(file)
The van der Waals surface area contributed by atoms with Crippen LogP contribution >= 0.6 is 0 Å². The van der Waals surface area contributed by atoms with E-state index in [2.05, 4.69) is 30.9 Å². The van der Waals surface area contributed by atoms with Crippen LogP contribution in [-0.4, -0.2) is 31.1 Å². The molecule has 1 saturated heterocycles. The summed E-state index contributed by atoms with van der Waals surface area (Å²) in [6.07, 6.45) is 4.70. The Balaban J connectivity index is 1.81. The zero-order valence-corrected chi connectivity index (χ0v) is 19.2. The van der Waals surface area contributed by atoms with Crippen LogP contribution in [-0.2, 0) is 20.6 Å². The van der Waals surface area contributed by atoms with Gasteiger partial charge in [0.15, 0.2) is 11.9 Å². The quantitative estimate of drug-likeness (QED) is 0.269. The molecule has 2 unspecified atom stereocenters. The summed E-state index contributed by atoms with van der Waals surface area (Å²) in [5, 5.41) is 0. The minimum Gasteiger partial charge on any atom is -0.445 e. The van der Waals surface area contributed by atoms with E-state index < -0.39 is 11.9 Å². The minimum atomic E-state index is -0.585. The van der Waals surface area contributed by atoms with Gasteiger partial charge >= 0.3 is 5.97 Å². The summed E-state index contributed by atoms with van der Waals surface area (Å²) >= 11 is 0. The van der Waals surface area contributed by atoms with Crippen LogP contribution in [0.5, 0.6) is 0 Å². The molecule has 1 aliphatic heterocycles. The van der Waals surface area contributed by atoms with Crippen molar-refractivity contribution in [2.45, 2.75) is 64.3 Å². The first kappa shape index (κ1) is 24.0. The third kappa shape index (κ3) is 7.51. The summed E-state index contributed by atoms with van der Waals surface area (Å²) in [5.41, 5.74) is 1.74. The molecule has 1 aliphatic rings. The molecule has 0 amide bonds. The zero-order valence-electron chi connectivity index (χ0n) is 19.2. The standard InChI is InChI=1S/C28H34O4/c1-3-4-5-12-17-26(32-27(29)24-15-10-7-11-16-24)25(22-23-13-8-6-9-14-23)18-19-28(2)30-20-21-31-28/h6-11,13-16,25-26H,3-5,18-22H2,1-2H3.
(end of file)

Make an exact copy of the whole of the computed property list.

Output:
The van der Waals surface area contributed by atoms with Crippen LogP contribution >= 0.6 is 0 Å². The van der Waals surface area contributed by atoms with E-state index in [2.05, 4.69) is 30.9 Å². The van der Waals surface area contributed by atoms with Crippen LogP contribution in [-0.4, -0.2) is 31.1 Å². The molecule has 1 saturated heterocycles. The summed E-state index contributed by atoms with van der Waals surface area (Å²) in [6.07, 6.45) is 4.70. The Balaban J connectivity index is 1.81. The zero-order valence-corrected chi connectivity index (χ0v) is 19.2. The van der Waals surface area contributed by atoms with Crippen LogP contribution in [-0.2, 0) is 20.6 Å². The van der Waals surface area contributed by atoms with Gasteiger partial charge in [0.15, 0.2) is 11.9 Å². The quantitative estimate of drug-likeness (QED) is 0.269. The molecule has 2 unspecified atom stereocenters. The summed E-state index contributed by atoms with van der Waals surface area (Å²) in [5, 5.41) is 0. The minimum Gasteiger partial charge on any atom is -0.445 e. The van der Waals surface area contributed by atoms with E-state index < -0.39 is 11.9 Å². The minimum atomic E-state index is -0.585. The van der Waals surface area contributed by atoms with Gasteiger partial charge >= 0.3 is 5.97 Å². The summed E-state index contributed by atoms with van der Waals surface area (Å²) >= 11 is 0. The van der Waals surface area contributed by atoms with Crippen LogP contribution in [0.5, 0.6) is 0 Å². The molecule has 1 aliphatic heterocycles. The van der Waals surface area contributed by atoms with Crippen molar-refractivity contribution in [2.45, 2.75) is 64.3 Å². The first kappa shape index (κ1) is 24.0. The third kappa shape index (κ3) is 7.51. The summed E-state index contributed by atoms with van der Waals surface area (Å²) in [5.41, 5.74) is 1.74. The molecule has 1 aliphatic rings. The molecule has 0 amide bonds. The zero-order valence-electron chi connectivity index (χ0n) is 19.2. The standard InChI is InChI=1S/C28H34O4/c1-3-4-5-12-17-26(32-27(29)24-15-10-7-11-16-24)25(22-23-13-8-6-9-14-23)18-19-28(2)30-20-21-31-28/h6-11,13-16,25-26H,3-5,18-22H2,1-2H3.